Edward Morrison : Courses and Seminars
Advanced Topics in Corporate Reorganizations
This seminar will explore emerging issues in corporate reorganization. We are principally interested in the ever-present tension between bankruptcy law and policy and the practical reality of managing a company’s business in Chapter 11. The seminar will address four broad topics: asset sales, inter-creditor agreements, post-petition financing, and the safe harbors for financial contracts. We will devote two seminar meetings to each topic. During the first, we will discuss case law and hypotheticals, academic and practice-oriented articles, and pleadings, briefs and orders from recent Chapter 11 cases. During the second meeting, we will invite a leading professional to join our seminar and discuss his or her perspectives on the topic that we are studying. Students will lead this discussion. If time permits, our group will join the professional for dinner after the seminar. Grades will be based on class participation (40%) and four short papers (60%). The papers are intended to prepare you to engage deeply in discussion with the invited professionals. Each paper should not exceed six double-spaced pages, should analyze and raise questions about an aspect of a topic that we are studying, and should be submitted no later than noon on the day when we are hosting a professional. Although there is no pre- or co-requisite for this seminar, we recommend that you have taken or are currently taking a course in bankruptcy law. The instructors are Professor Edward Morrison and Judge Christopher Sontchi of the United States Bankruptcy Court for the District of Delaware. Students wishing to take the seminar for three credits must write an additional 10-12 page research paper.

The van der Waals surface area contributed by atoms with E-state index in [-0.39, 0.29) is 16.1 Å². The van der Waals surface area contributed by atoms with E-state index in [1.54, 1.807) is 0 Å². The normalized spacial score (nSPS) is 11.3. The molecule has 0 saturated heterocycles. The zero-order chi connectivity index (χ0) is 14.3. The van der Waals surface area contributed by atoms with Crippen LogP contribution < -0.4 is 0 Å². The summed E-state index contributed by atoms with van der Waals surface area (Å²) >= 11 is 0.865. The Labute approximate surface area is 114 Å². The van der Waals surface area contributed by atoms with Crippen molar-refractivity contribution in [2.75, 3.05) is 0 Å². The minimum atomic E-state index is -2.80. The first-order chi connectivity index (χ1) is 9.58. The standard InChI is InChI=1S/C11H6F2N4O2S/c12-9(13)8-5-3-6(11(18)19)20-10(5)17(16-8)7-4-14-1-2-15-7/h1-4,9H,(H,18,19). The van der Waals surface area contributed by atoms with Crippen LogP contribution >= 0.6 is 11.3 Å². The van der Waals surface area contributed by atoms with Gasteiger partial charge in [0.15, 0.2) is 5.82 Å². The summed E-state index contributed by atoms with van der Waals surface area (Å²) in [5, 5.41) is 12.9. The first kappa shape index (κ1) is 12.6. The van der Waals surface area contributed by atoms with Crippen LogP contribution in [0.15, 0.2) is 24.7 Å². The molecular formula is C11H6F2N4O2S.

Christopher Sontchi, Edward Morrison
Bankruptcy and Reorganization: The Federal Bankruptcy Code
This course surveys the Federal Bankruptcy Code, including individual bankruptcy and corporate reorganization. Topics include the rights of creditors in bankruptcy, the individual's right to discharge, the relationship between bankruptcy law and state law, the treatment of executory contracts, bankruptcy planning, and the restructuring of corporations in Chapter 11. Final grades will be based on a proctored, three-hour examination. Open to MBA students.
This course, offered over two sequential quarters, is an introduction to commercial and consumer law and lays the foundation for advanced study in commercial transactions, corporations, bankruptcy law, restitution, consumer credit, insurance, labor and employment law, and investment securities. Substantively, the Contracts course deals with how contracts are formed, which contracts are valid, when a contract has been breached and the various remedies for breach, including damages, specific performance, and restitution. The course is also designed to introduce students to legal methodology, particularly common law reasoning and incrementalism. The student's grade is based on a proctored, four-hour final examination.